With strong flows into passively managed equity strategies, it comes as no surprise that index-fund titans Vanguard and iShares took in the most and third-most among the largest asset managers. Vanguard pulled in roughly $37 billion, of which $34 billion went to passive strategies, while iShares' funds raked in $16 billion.

While it's not one of the largest fund family in terms assets under management, ARK ETF Trust is reaping flows at a remarkable pace. The advisor of a suite of mostly actively managed ETFs has seen its asset base grow from a humble $3.2 billion on Dec. 31, 2019 to $51 billion at the end of February 2021. While strong gains across its aggressive, high-growth equity offerings account for a meaningful portion of this growth, it also took in more than $36 billion of new assets over the prior 12 months, for an astounding 1,024% organic growth rate. It pulled in $8 billion in February alone, the fifth highest total of any fund family. 

Note: The figures in this report were compiled on March 10, 2021, and reflect only the funds that had reported net assets by that date. Artisan had not reported. Morningstar Direct clients can download the full report here.

Adam Sabban does not own (actual or beneficial) shares in any of the securities mentioned above. Find out about Morningstar’s editorial policies.

Transparency is how we protect the integrity of our work and keep empowering investors to achieve their goals and dreams. And we have unwavering standards for how we keep that integrity intact, from our research and data to our policies on content and your personal data.

We’d like to share more about how we work and what drives our day-to-day business.

We sell different types of products and services to both investment professionals and individual investors. These products and services are usually sold through license agreements or subscriptions. Our investment management business generates asset-based fees, which are calculated as a percentage of assets under management. We also sell both admissions and sponsorship packages for our investment conferences and advertising on our websites and newsletters.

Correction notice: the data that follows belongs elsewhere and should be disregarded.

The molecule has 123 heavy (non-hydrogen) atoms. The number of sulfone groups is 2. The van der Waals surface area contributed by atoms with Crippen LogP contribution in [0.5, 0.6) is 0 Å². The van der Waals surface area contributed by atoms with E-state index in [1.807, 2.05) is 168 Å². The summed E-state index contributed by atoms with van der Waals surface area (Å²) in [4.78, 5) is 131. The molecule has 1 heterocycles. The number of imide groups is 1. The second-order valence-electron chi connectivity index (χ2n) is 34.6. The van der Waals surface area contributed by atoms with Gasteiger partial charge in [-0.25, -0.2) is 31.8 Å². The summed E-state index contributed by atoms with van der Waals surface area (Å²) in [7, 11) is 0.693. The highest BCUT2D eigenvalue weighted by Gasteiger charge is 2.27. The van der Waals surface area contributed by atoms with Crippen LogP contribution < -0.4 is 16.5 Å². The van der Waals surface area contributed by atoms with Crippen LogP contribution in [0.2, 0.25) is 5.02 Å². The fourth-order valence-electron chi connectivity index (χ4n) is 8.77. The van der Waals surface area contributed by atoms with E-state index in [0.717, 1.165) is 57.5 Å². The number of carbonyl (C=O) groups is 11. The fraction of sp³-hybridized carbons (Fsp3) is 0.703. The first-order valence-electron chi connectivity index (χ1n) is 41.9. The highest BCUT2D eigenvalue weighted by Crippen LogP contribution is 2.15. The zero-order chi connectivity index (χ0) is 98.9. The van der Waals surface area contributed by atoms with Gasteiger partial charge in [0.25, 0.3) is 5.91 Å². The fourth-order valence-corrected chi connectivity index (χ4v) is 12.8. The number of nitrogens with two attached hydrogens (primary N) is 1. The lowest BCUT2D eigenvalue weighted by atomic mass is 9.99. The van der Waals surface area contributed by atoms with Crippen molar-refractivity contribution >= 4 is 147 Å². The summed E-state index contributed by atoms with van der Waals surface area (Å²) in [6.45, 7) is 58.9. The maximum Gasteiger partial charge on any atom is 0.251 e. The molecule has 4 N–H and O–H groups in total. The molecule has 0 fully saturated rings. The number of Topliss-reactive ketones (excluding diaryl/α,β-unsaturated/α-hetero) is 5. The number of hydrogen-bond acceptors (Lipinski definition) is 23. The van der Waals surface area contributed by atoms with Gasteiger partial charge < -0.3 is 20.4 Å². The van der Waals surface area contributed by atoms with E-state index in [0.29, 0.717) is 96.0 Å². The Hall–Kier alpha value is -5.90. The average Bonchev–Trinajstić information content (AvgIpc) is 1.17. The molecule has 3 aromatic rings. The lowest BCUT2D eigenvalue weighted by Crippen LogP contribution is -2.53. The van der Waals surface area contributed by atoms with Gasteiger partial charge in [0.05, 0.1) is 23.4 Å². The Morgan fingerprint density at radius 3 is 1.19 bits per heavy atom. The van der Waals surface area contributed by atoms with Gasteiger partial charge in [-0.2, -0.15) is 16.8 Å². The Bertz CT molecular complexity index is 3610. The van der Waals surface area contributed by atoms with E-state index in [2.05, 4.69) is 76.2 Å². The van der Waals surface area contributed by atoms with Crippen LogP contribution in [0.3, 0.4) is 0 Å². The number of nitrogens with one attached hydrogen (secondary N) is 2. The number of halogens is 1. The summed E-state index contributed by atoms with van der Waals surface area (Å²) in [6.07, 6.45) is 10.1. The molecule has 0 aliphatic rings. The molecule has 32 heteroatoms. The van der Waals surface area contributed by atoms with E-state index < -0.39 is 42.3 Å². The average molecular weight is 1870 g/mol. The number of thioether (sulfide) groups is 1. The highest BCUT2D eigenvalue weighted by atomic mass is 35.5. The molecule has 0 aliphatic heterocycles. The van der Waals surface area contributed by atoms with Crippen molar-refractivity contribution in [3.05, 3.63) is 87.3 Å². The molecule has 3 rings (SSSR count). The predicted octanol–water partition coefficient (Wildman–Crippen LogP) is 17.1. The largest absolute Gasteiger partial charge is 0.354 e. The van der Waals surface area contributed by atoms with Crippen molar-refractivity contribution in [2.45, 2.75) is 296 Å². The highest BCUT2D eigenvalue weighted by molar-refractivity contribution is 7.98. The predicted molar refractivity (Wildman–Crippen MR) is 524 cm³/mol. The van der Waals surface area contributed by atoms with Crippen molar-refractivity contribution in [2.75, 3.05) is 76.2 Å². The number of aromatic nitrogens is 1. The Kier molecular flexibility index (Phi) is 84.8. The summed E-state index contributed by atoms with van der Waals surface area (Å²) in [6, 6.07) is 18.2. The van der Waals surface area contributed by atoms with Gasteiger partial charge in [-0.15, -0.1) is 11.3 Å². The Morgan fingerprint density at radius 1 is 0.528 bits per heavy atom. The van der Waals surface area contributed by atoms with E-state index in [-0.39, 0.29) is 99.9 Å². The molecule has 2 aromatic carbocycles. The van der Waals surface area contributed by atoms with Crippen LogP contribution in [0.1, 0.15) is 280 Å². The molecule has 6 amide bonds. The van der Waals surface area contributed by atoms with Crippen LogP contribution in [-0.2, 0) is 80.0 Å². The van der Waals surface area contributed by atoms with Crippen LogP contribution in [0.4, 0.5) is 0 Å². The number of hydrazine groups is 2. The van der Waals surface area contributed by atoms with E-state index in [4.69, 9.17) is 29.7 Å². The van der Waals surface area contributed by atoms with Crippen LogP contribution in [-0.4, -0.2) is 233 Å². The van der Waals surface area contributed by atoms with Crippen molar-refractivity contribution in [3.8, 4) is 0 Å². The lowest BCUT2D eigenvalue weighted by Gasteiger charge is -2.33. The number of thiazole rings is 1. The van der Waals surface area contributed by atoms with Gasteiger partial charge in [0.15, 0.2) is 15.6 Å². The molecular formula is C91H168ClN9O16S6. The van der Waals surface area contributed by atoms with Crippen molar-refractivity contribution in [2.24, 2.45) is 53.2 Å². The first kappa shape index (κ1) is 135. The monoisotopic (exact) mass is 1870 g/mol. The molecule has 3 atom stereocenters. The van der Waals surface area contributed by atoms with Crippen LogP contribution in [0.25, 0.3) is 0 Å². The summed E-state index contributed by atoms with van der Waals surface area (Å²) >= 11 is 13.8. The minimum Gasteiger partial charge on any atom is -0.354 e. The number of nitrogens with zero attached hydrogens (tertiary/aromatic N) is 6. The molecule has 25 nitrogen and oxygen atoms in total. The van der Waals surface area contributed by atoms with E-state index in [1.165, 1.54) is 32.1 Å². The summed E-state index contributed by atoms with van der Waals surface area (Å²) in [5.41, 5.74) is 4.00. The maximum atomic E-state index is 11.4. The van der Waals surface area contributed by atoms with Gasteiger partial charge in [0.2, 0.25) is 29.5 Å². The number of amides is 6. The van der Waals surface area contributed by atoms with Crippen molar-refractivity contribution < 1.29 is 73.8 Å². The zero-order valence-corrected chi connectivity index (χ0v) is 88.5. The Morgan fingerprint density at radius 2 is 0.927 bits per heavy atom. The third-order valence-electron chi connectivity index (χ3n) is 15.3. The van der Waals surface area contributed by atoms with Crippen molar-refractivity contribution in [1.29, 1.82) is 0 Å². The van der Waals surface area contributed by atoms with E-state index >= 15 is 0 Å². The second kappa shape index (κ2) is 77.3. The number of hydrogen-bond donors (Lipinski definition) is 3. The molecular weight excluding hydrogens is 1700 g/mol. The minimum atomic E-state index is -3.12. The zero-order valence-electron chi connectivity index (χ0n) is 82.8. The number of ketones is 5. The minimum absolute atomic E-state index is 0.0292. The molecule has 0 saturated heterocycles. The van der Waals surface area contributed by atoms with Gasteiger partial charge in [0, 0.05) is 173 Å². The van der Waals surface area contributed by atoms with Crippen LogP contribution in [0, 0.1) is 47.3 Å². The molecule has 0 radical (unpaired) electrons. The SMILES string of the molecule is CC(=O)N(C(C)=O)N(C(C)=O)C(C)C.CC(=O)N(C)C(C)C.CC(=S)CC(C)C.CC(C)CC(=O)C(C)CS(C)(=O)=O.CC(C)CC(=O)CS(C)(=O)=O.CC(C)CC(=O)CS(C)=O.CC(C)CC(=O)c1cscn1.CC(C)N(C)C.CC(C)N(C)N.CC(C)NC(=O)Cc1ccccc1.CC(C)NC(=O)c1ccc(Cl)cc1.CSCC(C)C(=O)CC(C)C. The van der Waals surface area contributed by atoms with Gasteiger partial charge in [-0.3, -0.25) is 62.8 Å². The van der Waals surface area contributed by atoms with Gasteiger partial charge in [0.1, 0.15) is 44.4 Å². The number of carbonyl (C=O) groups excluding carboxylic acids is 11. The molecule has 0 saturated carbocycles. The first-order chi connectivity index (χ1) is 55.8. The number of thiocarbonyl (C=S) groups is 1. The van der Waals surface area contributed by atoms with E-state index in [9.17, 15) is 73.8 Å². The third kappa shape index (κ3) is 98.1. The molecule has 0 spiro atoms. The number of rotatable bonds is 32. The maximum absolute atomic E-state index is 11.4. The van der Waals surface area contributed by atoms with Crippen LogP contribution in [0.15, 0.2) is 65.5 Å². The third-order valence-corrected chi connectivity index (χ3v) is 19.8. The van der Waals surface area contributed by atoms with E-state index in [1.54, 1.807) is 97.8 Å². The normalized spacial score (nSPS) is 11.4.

How we use your information depends on the product and service that you use and your relationship with us. We may use it to:

  • Verify your identity, personalize the content you receive, or create and administer your account.
  • Provide specific products and services to you, such as portfolio management or data aggregation.
  • Develop and improve features of our offerings.
  • Gear advertisements and other marketing efforts towards your interests.

To learn more about how we handle and protect your data, visit our privacy center.

Maintaining independence and editorial freedom is essential to our mission of empowering investor success. We provide a platform for our authors to report on investments fairly, accurately, and from the investor’s point of view. We also respect individual opinions––they represent the unvarnished thinking of our people and exacting analysis of our research processes. Our authors can publish views that we may or may not agree with, but they show their work, distinguish facts from opinions, and make sure their analysis is clear and in no way misleading or deceptive.

To further protect the integrity of our editorial content, we keep a strict separation between our sales teams and authors to remove any pressure or influence on our analyses and research.

Read our editorial policy to learn more about our process.